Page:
Blog: Dean BestAmazon Whole Foods - industry reacts

Dean Best | 16 June 2017

Industry stakeholders broadly believe Amazon

Industry stakeholders broadly believe Amazon's move for Whole Foods will shake-up grocery

In one of those stories that shakes the sector, Amazon today (16 June) announced a move to buy US-based natural and organics retailer Whole Foods Market. Here's how a range of stakeholders have reacted to the US$13.7bn, all-cash deal.

"For other grocers, the deal is potentially terrifying. Although Amazon has been a looming threat to the grocery industry, the shadow it has cast has been pale and distant. Today that changed: Amazon has moved squarely onto the turf of traditional supermarkets and poses a much more significant threat. The only mitigation is that the more niche appeal of Whole Foods will, at least for the time being, limit the threat to other players" - Neil Saunders, the managing director of US retail consultants GlobalData Retail, says Amazon's move for Whole Foods could hit incumbents in the country's grocery retail sector.

"Alibaba is the precedent: Alibaba didn't buy one retailer, it has bought already four retailers for the same reasons. The same will be true for Amazon: it will need a lot more physical store estate to distribute efficiently, across the major cities" - Sanford Bernstein's senior European food retail analyst, Bruno Monteyne, suggests Amazon's M&A moves in grocery will not stop at Whole Foods.

"It clearly signals Amazon's intent to get serious about gaining share in the grocery business. This now gives them a four-pronged attack. Whole Foods as a physical point of distribution, Amazon subscription (Pantry) to drive centre-of-store, Amazon Prime Now for immediacy and Amazon Fresh for full home delivery. I think this instantly makes them a formidable force" - Neil Stern, senior partner at US retail consultants McMillanDoolittle, outlines how he believes the acquisition of Whole Foods will benefit Amazon.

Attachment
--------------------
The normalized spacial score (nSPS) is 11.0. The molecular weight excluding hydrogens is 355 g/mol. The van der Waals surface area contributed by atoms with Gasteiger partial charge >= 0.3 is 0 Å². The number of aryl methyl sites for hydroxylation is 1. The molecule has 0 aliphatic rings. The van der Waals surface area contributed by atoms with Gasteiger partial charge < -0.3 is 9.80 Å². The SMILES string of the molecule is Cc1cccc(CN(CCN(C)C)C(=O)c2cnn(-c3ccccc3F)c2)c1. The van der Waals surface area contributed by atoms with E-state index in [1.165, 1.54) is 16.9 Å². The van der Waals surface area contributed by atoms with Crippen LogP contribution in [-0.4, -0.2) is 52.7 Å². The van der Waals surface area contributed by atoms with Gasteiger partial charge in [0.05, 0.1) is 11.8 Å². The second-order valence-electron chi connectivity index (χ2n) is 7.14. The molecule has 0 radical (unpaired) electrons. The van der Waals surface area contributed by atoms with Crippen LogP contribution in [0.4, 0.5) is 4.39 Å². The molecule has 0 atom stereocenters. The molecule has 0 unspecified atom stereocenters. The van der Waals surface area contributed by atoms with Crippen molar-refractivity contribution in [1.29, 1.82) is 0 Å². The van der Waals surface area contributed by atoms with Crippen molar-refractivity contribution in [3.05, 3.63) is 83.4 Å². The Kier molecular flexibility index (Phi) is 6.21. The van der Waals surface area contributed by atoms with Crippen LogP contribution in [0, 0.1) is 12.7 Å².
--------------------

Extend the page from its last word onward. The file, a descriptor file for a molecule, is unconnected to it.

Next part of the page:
"The proposed Amazon purchase of Whole Foods augurs well for the trend of healthier, nutritious, and good tasting fresh foods in the perimeter of the supermarket. The acquisition of Whole Foods increases Amazon's ability to efficiently deliver perishable foods within hours of purchase. Recent surveys indicate that up to 70% of consumers decide on their dinner meal after 12 pm. This will make the availability of high quality, perishable products -- such as those of MamaMancini's -- a key buying decision for consumers" - Carl Wolf, the chairman and CEO of fledging, listed US meatballs-to-meatloaf supplier MamaMancini's, is positive about the deal.

Twitter was abuzz with manufacturers, consultants, analysts and media commentators giving their views on the deal - and there were some more pragmatic voices amid the general surprise to the news and amid the claims the transaction would shake-up the market.

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Commentators noted the impact Amazon's announcement was having on the share prices of listed US retailers and food manufacturers:

Some commentators started to speculate where Amazon could look next:

"Within the UK we think Tesco will aim to be the Amazon-alternative long term, so the 2 candidates would be Morrisons or Sainsbury's. While Morrisons already has a deal, locations and the nature of private-label ranges means that Sainsbury's is better positioned to be acquired" - Sanford Bernstein's Monteyne.

Snap column from just-food: Amazon's move for Whole Foods will focus minds

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